Injustice Anywhere Is Threat Everywhere

by Jennifer J. Chon | 1/31/96 6:00am

One of the most memorable experiences that I've had since I started my Dartmouth career in September was fairly recent. It wasn't the bonfire, or the football games; it was rather a personal realization (the proverbial lightbulb above my head, if you will) that overwhelmed me as I sat in Spaulding Auditorium on the night of Dr. Martin Luther King's birthday.

John Barros '96 spoke of the relevance of Dr. King's teachings to the Dartmouth community.

The words of Dr. King were "Injustice anywhere is a threat to justice everywhere," and the pervasive attitude at Dartmouth is one of social apathy. Running around the bonfire 99 times is considered a spiritual experience, but a hate crime committed against a woman because she is a "faggot" elicits a meek titter (if even that). Priorities, anyone?

This passivity is what enrages me more than anything. It is not a matter of being "politically active;" it's a matter of being a human being and reacting accordingly to behavior that falls short of being humane.

As I listened to Barros' words, watching clips of the throng of people approach the steps of the Lincoln Memorial to hear Dr. King speak, I thought of how amazing it would have been to be a face among those devoted to such a cause.

And then I remembered that I was at Dartmouth.

What a sad thing to realize that people look out for themselves and only for themselves; that unless something directly affects them, they are privy to turn their heads.

The recent racist attack directed at two Asian Americans living in the Choates is a demoralizing incident among what seems like many others.

At the Film Society's showing of "Kids," in September, a scene in which a young girl gets raped provoked hysterical laughter from a portion of the audience. Obviously the intent of the movie had escaped them; the mere sight of (ooh!) breasts elicited snickering throughout the movie. Shock value? More like childish titillation. I left the theater feeling incredibly unsafe, as a woman.

Later in the term, a woman in Lord Hall was attacked because of her sexual preference. God forbid some of us show any modicum of respect for those "different." This is not a matter of being "conservative" or "liberal." This is a matter of self control -- of respecting a human being enough not to interfere with her right to life, liberty, or her pursuit of happiness. Human rights? What's that?

Again, I felt incredibly unsafe.

Ironically enough, my fears were affirmed months later. The words of Dr. King echo in my mind; "Injustice anywhere is a threat to justice everywhere."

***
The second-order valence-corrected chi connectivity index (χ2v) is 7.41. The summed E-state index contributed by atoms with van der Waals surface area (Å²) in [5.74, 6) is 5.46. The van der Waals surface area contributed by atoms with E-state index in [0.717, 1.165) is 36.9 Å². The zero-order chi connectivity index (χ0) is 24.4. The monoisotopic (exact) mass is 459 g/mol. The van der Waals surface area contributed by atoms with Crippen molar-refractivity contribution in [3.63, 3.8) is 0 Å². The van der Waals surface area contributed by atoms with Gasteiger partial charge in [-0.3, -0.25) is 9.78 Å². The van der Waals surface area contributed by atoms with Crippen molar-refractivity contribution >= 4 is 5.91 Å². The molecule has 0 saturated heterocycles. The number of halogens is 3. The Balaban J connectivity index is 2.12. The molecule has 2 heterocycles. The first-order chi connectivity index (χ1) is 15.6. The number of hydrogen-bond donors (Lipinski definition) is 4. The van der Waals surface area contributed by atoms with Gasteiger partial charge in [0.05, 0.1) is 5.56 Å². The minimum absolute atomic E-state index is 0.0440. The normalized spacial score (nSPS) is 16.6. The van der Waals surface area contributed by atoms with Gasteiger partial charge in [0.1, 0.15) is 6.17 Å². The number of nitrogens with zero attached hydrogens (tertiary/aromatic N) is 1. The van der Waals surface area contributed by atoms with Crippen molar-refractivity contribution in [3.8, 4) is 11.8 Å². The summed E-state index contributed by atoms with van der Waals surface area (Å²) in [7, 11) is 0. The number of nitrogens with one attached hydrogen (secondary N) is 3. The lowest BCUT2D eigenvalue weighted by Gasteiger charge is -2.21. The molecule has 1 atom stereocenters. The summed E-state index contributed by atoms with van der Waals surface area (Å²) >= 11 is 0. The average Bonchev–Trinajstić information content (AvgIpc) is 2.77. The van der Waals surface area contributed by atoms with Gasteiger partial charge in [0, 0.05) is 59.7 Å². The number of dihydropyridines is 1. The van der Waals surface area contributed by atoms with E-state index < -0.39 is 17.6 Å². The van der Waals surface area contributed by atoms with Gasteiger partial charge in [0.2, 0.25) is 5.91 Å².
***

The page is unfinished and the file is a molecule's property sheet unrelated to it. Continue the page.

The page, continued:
I assumed, apparently incorrectly, that a student in college (a prestigious one at that) would have gotten over the kindergarten-mentality of, "I don't like you because you're different, and therefore I am going to throw sand in your face." College is supposed to be a symbol of a certain degree of maturity, and maturity is a basic understanding of and respect for inherent differences. The key word here is respect.

Thus I take particular issue with Dean Pelton's suggestion that the vandal was exercising his right to free speech via ethnic slurs. The Dartmouth reported, "Although Dean of the College Lee Pelton would not comment on whether the student will receive discipline from the College, he said free speech is always protected."

I am paying a whopping $30,000 (count 'em, four zeros) a year to attend this "institute of academia" under the assumption that each and every one of my peers will respect me enough not to resort to racial epithets to exercise his or her "freedom of speech." The words "chink" and "bastard" are not complete sentences. They express no intelligent or coherent opinion, and quite frankly, they are pathetic attempts at release of aggression.

If the student who committed this deed would like to say to me directly, instead of shrinking under his obvious cowardice, "You are Asian; therefore I hate you," I will, as angered as I would be, respect his "freedom" of expression. If he wants to insult both his integrity and mine by writing unintelligible, disgusting words anonymously, then he deserves no such respect from me.

I understand not everyone comes to Dartmouth with the same diverse background as I, yet I do not think I am unreasonable in requesting that other students show this respect to me, as I would to them, by expressing themselves with maturity. And I do not think I am asking too much in urging the entire Dartmouth community, as an intellectual entity and as members of the upper echelons of society, to react to this and other hate crimes by treating them as direct affronts to the human race.

Advertise your student group in The Dartmouth for free!